"The EVERYTHING device"5.0 starson by Jayveebee
Pros: Wicked web browser, deep HD screen, zooming w/ finger twirl or volume control, responsive screen for non capacitive, buttery smooth scrolling, charge through USB or charger, perfect slide-out keyboard, best contacts handler on any device ever.
Cons: A little brickish, battery drains fast, sometimes you have to plug in charger or USB a 2nd time for it to recognize - weird, Carl Zeiss optics & 5MP not quite as focused as on other Nseries, non-responsive to headset volume control
Summary: With 32 gigs of space, a supercharged CPU and such a fine screen, the N900 is as potent as it feels. At first, for anyone used to the Symbian UI of other Nokes, you feel wonderfully lost figuring out the Maemo UI - then you realize this is as easy as it gets to add, subtract and other wise customize the screen. There are 4 desktops you can slide through, so you can cluster social thins, work things, etc., however you like. No fight for tight space.
The power options help you make the little battery (same size as for the 5800 music express) go the distance, but if you are going distances and want to use real GPS, get yourself an extra battery. Fortunately, unlike other Nokias, this N900 does let you get a charge through USB, meaning car trips, desktop computer time, etc., can easily be used to keep the power level up.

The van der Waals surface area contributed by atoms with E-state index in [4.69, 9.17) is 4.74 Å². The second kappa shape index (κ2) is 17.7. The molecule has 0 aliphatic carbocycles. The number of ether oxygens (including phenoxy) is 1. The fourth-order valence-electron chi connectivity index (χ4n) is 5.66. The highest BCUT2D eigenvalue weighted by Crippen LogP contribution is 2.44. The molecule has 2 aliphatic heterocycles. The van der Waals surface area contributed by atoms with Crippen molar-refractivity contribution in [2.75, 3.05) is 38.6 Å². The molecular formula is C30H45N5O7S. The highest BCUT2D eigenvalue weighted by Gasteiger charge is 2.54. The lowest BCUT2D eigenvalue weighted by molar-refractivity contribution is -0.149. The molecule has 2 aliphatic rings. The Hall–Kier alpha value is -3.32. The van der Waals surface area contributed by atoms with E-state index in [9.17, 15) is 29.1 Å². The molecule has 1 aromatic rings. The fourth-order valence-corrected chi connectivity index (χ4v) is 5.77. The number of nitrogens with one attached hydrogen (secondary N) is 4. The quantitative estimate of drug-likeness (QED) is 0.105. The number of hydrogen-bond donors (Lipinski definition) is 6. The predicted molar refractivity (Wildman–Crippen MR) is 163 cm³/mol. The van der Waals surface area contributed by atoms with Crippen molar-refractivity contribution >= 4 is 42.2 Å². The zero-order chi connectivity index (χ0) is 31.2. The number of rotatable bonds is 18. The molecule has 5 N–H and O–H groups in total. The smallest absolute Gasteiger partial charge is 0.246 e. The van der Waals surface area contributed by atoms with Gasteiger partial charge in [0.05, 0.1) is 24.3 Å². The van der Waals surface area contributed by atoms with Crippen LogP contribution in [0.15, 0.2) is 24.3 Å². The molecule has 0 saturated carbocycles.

It's tempting to compare with Moto's Droid due to the form factor, but it's just not fair. Droid is priced down and featured down for mass audience. It's android on a big wide screen, and that's about it. Doesn't have the horsepower, the connectivity, the multimedia, the storage to compare.
The one problem I had was trying to get the camera logic down. It didn't want to stay focused where I put it, and the delay seemed a little longer and disjointed from other Nseries devices with the exact same optical and resolution specs. Could be that it was early. The Ovi Maps on it is cool, but limited in some features from the Ovi Maps on N97.
Apps play very well, and run in widget-view or full screen. The catalog needs expansion - these are linux-based .deb files. Nokia is pushing that along with a new development environment, QT, to replace the old GTK language. If that does allow developers to convert even some of the cool apps already on Symbian or Java, the N900 will be ruler of mobiledom. And if they get it to plug into Ovi and all the mapping, sharing and syncing/messaging features in it, people will understand what a really connected mobile services network can really do.
Oh, and in case you were looking for "just a smart phone", the 900 is the Harley, not the Vespa.